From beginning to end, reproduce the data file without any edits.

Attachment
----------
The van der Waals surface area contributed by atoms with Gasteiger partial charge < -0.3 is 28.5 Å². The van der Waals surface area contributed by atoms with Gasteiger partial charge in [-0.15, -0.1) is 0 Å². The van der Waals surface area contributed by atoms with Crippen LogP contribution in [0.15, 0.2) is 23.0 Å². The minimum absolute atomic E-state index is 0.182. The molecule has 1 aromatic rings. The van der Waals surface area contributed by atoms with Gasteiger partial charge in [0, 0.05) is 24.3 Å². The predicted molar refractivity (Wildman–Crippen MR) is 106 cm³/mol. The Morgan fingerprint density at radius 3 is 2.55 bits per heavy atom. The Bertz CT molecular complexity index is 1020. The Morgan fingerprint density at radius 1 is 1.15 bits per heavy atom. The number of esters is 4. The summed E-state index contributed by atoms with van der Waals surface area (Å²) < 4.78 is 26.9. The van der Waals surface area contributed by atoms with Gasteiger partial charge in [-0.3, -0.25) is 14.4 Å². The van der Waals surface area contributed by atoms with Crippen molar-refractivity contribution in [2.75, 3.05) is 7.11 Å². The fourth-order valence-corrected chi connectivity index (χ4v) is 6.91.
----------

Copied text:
The van der Waals surface area contributed by atoms with Gasteiger partial charge < -0.3 is 28.5 Å². The van der Waals surface area contributed by atoms with Gasteiger partial charge in [-0.15, -0.1) is 0 Å². The van der Waals surface area contributed by atoms with Crippen LogP contribution in [0.15, 0.2) is 23.0 Å². The minimum absolute atomic E-state index is 0.182. The molecule has 1 aromatic rings. The van der Waals surface area contributed by atoms with Gasteiger partial charge in [0, 0.05) is 24.3 Å². The predicted molar refractivity (Wildman–Crippen MR) is 106 cm³/mol. The Morgan fingerprint density at radius 3 is 2.55 bits per heavy atom. The Bertz CT molecular complexity index is 1020. The Morgan fingerprint density at radius 1 is 1.15 bits per heavy atom. The number of esters is 4. The summed E-state index contributed by atoms with van der Waals surface area (Å²) < 4.78 is 26.9. The van der Waals surface area contributed by atoms with Gasteiger partial charge in [-0.3, -0.25) is 14.4 Å². The van der Waals surface area contributed by atoms with Crippen molar-refractivity contribution in [2.75, 3.05) is 7.11 Å². The fourth-order valence-corrected chi connectivity index (χ4v) is 6.91.